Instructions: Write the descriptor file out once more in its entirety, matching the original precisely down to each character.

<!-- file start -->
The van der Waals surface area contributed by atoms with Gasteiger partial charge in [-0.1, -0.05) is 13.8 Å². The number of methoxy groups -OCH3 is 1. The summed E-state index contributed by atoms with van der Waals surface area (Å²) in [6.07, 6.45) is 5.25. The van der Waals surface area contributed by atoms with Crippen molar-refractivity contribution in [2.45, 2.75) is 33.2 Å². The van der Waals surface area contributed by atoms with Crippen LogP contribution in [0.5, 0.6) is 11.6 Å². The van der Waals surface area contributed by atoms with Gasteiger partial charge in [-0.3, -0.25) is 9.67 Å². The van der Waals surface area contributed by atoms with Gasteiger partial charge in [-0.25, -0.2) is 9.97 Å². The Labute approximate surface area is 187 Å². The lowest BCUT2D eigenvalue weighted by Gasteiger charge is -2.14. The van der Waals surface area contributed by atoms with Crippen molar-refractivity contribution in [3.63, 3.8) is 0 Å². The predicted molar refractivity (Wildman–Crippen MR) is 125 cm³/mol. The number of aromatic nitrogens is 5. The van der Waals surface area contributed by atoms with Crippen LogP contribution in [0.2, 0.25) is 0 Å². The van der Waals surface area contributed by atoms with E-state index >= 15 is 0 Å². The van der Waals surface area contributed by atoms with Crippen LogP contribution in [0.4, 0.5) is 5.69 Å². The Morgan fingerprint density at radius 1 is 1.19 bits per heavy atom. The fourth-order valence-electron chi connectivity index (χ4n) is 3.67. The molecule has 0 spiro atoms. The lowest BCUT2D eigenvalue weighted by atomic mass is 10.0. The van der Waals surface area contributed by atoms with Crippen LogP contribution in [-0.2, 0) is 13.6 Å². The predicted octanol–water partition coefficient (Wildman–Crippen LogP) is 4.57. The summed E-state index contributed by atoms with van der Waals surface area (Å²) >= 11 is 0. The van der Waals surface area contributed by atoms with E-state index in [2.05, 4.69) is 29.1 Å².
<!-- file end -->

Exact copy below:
The van der Waals surface area contributed by atoms with Gasteiger partial charge in [-0.1, -0.05) is 13.8 Å². The number of methoxy groups -OCH3 is 1. The summed E-state index contributed by atoms with van der Waals surface area (Å²) in [6.07, 6.45) is 5.25. The van der Waals surface area contributed by atoms with Crippen molar-refractivity contribution in [2.45, 2.75) is 33.2 Å². The van der Waals surface area contributed by atoms with Crippen LogP contribution in [0.5, 0.6) is 11.6 Å². The van der Waals surface area contributed by atoms with Gasteiger partial charge in [-0.3, -0.25) is 9.67 Å². The van der Waals surface area contributed by atoms with Gasteiger partial charge in [-0.25, -0.2) is 9.97 Å². The Labute approximate surface area is 187 Å². The lowest BCUT2D eigenvalue weighted by Gasteiger charge is -2.14. The van der Waals surface area contributed by atoms with Crippen molar-refractivity contribution in [3.63, 3.8) is 0 Å². The predicted molar refractivity (Wildman–Crippen MR) is 125 cm³/mol. The number of aromatic nitrogens is 5. The van der Waals surface area contributed by atoms with Crippen LogP contribution in [0.2, 0.25) is 0 Å². The van der Waals surface area contributed by atoms with E-state index >= 15 is 0 Å². The van der Waals surface area contributed by atoms with Crippen LogP contribution in [0.4, 0.5) is 5.69 Å². The Morgan fingerprint density at radius 1 is 1.19 bits per heavy atom. The fourth-order valence-electron chi connectivity index (χ4n) is 3.67. The molecule has 0 spiro atoms. The lowest BCUT2D eigenvalue weighted by atomic mass is 10.0. The van der Waals surface area contributed by atoms with Crippen LogP contribution in [-0.2, 0) is 13.6 Å². The predicted octanol–water partition coefficient (Wildman–Crippen LogP) is 4.57. The summed E-state index contributed by atoms with van der Waals surface area (Å²) >= 11 is 0. The van der Waals surface area contributed by atoms with E-state index in [2.05, 4.69) is 29.1 Å².